9. The electrode of claim 1, wherein the carbon black particles have a BET surface area ranging from 90 to 110 m2/g.

10. The electrode of claim 1, wherein the carbon black particles have an OAN ranging from 220 to 270 mL/100 g.

11. The electrode of claim 1, wherein the carbon black particles have an Lc crystallite size ranging from 17 to 27 Angstroms.

Referenced Cited

U.S. Patent Documents

20060188777 August 24, 2006 Kaneta
20130130113 May 23, 2013 Takano et al.
20130295462 November 7, 2013 Atanassova et al.
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Other references

  • International Search Report and the Written Opinion of the International Searching Authority, or the Declaration of PCT/US2017/031020, dated Jun. 27, 2017.
  • Gruber et al., “Raman studies of heat-treated carbon blacks,” Carbon vol. 32 (7), pp. 1377-1382, (1994).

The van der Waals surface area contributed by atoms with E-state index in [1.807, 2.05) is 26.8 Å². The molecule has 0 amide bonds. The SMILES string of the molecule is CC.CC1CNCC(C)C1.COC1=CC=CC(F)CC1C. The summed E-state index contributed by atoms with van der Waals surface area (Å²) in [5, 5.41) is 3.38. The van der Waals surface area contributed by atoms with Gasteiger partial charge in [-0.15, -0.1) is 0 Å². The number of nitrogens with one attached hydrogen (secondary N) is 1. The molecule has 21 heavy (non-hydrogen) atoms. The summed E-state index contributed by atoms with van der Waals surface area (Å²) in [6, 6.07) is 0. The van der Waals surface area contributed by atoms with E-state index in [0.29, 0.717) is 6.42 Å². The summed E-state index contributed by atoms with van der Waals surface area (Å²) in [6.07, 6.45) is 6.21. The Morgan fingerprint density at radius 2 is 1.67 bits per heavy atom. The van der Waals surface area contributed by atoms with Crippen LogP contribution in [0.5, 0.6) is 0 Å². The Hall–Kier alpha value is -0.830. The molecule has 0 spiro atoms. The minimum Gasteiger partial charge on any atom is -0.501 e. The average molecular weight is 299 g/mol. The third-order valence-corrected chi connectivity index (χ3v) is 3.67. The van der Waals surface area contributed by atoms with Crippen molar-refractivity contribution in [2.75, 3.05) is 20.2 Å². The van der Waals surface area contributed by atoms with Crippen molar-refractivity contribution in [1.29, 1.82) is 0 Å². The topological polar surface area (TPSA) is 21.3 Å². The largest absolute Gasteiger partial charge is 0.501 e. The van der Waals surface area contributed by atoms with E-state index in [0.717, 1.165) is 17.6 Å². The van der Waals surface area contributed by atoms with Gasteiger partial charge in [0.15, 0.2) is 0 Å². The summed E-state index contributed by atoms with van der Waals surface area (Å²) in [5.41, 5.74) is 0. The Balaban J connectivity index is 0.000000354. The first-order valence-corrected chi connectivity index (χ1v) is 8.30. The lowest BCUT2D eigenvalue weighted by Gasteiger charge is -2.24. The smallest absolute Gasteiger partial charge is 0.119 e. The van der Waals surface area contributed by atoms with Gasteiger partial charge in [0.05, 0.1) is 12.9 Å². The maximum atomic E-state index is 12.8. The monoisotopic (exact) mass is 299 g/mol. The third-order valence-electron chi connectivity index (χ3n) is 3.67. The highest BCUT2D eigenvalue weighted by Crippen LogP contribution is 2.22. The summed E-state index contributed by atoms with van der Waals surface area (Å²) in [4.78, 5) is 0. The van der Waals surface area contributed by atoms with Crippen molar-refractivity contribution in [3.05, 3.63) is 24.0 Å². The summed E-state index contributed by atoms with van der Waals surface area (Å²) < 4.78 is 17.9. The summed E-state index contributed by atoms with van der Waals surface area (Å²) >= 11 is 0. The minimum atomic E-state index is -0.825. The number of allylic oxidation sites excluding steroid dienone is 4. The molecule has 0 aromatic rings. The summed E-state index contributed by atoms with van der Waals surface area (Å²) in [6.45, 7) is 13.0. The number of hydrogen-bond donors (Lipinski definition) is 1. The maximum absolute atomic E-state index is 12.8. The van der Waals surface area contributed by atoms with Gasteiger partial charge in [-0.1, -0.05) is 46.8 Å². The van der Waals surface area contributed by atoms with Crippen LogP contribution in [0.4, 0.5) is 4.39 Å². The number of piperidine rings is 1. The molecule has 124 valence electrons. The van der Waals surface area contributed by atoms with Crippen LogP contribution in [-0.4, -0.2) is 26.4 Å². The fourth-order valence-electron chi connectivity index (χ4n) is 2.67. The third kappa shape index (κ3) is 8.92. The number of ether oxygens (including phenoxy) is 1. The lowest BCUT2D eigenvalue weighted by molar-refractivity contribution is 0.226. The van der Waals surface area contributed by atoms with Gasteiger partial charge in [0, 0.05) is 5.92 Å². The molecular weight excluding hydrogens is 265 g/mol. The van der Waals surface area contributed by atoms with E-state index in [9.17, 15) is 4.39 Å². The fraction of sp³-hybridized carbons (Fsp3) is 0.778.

• Levoguer C. L. et al., “Measurement of the Surface Energies of Pharmaceutical Powders using a Novel Vapour Adsorption Method”; Dynamic Vapour Sorption—Application Note 17; Surface Measurements Systems; pp. 1-11.

Patent History

Patent number: 10367202
Type: Grant
Filed: May 4, 2017
Date of Patent: Jul 30, 2019
Patent Publication Number: 20170324096
Assignee: Cabot Corporation (Boston, MA)
Inventors: Andriy Korchev (Westford, MA), Aurelien L. DuPasquier (Westford, MA), Miodrag Oljaca (Concord, MA), Geoffrey D. Moeser (Groton, MA)
Primary Examiner: Matthew J Merkling
Application Number: 15/586,670

Classifications

Current U.S. Class: Electrode Or Plural Tablets, Pellets Or Discs (429/128)
International Classification: H01M 4/62 (20060101); C09C 1/50 (20060101); C09C 1/56 (20060101); H01G 11/42 (20130101); H01G 11/46 (20130101); H01M 4/505 (20100101); H01M 4/525 (20100101); H01M 10/0525 (20100101); H01M 4/02 (20060101);